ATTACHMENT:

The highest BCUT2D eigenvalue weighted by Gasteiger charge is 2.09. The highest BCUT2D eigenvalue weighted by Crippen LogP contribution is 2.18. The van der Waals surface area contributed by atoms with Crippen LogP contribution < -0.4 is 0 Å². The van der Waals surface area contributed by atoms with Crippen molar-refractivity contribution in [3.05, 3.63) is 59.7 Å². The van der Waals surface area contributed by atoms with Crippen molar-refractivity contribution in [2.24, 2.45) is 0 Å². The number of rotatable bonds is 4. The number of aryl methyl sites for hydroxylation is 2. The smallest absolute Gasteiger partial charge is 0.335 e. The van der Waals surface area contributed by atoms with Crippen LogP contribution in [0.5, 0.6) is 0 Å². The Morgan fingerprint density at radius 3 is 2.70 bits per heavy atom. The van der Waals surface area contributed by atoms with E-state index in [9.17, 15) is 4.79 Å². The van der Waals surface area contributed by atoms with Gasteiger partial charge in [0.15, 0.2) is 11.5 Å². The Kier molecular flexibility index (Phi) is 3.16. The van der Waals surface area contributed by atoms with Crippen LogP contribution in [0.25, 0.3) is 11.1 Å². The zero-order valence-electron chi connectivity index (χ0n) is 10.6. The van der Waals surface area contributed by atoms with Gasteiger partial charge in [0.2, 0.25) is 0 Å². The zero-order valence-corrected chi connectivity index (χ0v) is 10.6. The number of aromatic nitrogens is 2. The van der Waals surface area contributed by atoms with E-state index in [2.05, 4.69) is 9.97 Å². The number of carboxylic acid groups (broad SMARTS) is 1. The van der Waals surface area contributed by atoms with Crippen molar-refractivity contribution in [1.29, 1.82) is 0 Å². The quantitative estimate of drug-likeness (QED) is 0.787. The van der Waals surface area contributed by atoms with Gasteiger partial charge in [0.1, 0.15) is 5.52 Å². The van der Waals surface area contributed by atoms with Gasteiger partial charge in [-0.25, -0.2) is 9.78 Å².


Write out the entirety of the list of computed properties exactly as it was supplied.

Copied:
The highest BCUT2D eigenvalue weighted by Gasteiger charge is 2.09. The highest BCUT2D eigenvalue weighted by Crippen LogP contribution is 2.18. The van der Waals surface area contributed by atoms with Crippen LogP contribution < -0.4 is 0 Å². The van der Waals surface area contributed by atoms with Crippen molar-refractivity contribution in [3.05, 3.63) is 59.7 Å². The van der Waals surface area contributed by atoms with Crippen molar-refractivity contribution in [2.24, 2.45) is 0 Å². The number of rotatable bonds is 4. The number of aryl methyl sites for hydroxylation is 2. The smallest absolute Gasteiger partial charge is 0.335 e. The van der Waals surface area contributed by atoms with Crippen LogP contribution in [0.5, 0.6) is 0 Å². The Morgan fingerprint density at radius 3 is 2.70 bits per heavy atom. The van der Waals surface area contributed by atoms with E-state index in [9.17, 15) is 4.79 Å². The van der Waals surface area contributed by atoms with Gasteiger partial charge in [0.15, 0.2) is 11.5 Å². The Kier molecular flexibility index (Phi) is 3.16. The van der Waals surface area contributed by atoms with Crippen LogP contribution in [0.25, 0.3) is 11.1 Å². The zero-order valence-electron chi connectivity index (χ0n) is 10.6. The van der Waals surface area contributed by atoms with Gasteiger partial charge in [0.2, 0.25) is 0 Å². The zero-order valence-corrected chi connectivity index (χ0v) is 10.6. The number of aromatic nitrogens is 2. The van der Waals surface area contributed by atoms with E-state index in [2.05, 4.69) is 9.97 Å². The number of carboxylic acid groups (broad SMARTS) is 1. The van der Waals surface area contributed by atoms with Crippen molar-refractivity contribution in [1.29, 1.82) is 0 Å². The quantitative estimate of drug-likeness (QED) is 0.787. The van der Waals surface area contributed by atoms with Gasteiger partial charge in [0.1, 0.15) is 5.52 Å². The van der Waals surface area contributed by atoms with Gasteiger partial charge in [-0.25, -0.2) is 9.78 Å².